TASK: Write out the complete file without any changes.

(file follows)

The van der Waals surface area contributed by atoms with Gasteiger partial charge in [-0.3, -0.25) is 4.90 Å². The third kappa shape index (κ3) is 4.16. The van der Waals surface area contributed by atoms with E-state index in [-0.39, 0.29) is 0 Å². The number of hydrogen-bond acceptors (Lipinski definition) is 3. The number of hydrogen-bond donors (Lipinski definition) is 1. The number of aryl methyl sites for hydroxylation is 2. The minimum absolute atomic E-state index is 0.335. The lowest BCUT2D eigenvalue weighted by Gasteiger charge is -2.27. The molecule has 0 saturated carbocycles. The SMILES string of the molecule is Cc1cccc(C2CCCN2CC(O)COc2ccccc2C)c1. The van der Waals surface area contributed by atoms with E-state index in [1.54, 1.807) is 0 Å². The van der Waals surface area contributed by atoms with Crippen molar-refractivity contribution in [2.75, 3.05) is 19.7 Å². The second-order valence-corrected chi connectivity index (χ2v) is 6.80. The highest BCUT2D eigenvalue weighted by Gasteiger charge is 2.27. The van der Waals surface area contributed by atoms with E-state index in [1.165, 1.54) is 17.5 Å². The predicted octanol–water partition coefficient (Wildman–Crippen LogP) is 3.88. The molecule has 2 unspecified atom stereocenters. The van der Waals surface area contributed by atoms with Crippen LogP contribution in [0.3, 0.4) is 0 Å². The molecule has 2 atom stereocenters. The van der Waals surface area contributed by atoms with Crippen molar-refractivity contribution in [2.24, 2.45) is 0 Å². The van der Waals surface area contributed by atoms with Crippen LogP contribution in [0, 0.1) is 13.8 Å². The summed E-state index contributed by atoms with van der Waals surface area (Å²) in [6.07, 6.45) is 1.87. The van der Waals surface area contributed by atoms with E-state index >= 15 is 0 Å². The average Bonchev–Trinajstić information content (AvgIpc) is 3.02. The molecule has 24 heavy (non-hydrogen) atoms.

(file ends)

The van der Waals surface area contributed by atoms with Gasteiger partial charge in [-0.3, -0.25) is 4.90 Å². The third kappa shape index (κ3) is 4.16. The van der Waals surface area contributed by atoms with E-state index in [-0.39, 0.29) is 0 Å². The number of hydrogen-bond acceptors (Lipinski definition) is 3. The number of hydrogen-bond donors (Lipinski definition) is 1. The number of aryl methyl sites for hydroxylation is 2. The minimum absolute atomic E-state index is 0.335. The lowest BCUT2D eigenvalue weighted by Gasteiger charge is -2.27. The molecule has 0 saturated carbocycles. The SMILES string of the molecule is Cc1cccc(C2CCCN2CC(O)COc2ccccc2C)c1. The van der Waals surface area contributed by atoms with E-state index in [1.54, 1.807) is 0 Å². The van der Waals surface area contributed by atoms with Crippen molar-refractivity contribution in [2.75, 3.05) is 19.7 Å². The second-order valence-corrected chi connectivity index (χ2v) is 6.80. The highest BCUT2D eigenvalue weighted by Gasteiger charge is 2.27. The van der Waals surface area contributed by atoms with E-state index in [1.165, 1.54) is 17.5 Å². The predicted octanol–water partition coefficient (Wildman–Crippen LogP) is 3.88. The molecule has 2 unspecified atom stereocenters. The van der Waals surface area contributed by atoms with Crippen LogP contribution in [0.3, 0.4) is 0 Å². The molecule has 2 atom stereocenters. The van der Waals surface area contributed by atoms with Crippen molar-refractivity contribution in [2.24, 2.45) is 0 Å². The van der Waals surface area contributed by atoms with Crippen LogP contribution in [0, 0.1) is 13.8 Å². The summed E-state index contributed by atoms with van der Waals surface area (Å²) in [6.07, 6.45) is 1.87. The van der Waals surface area contributed by atoms with E-state index >= 15 is 0 Å². The average Bonchev–Trinajstić information content (AvgIpc) is 3.02. The molecule has 24 heavy (non-hydrogen) atoms.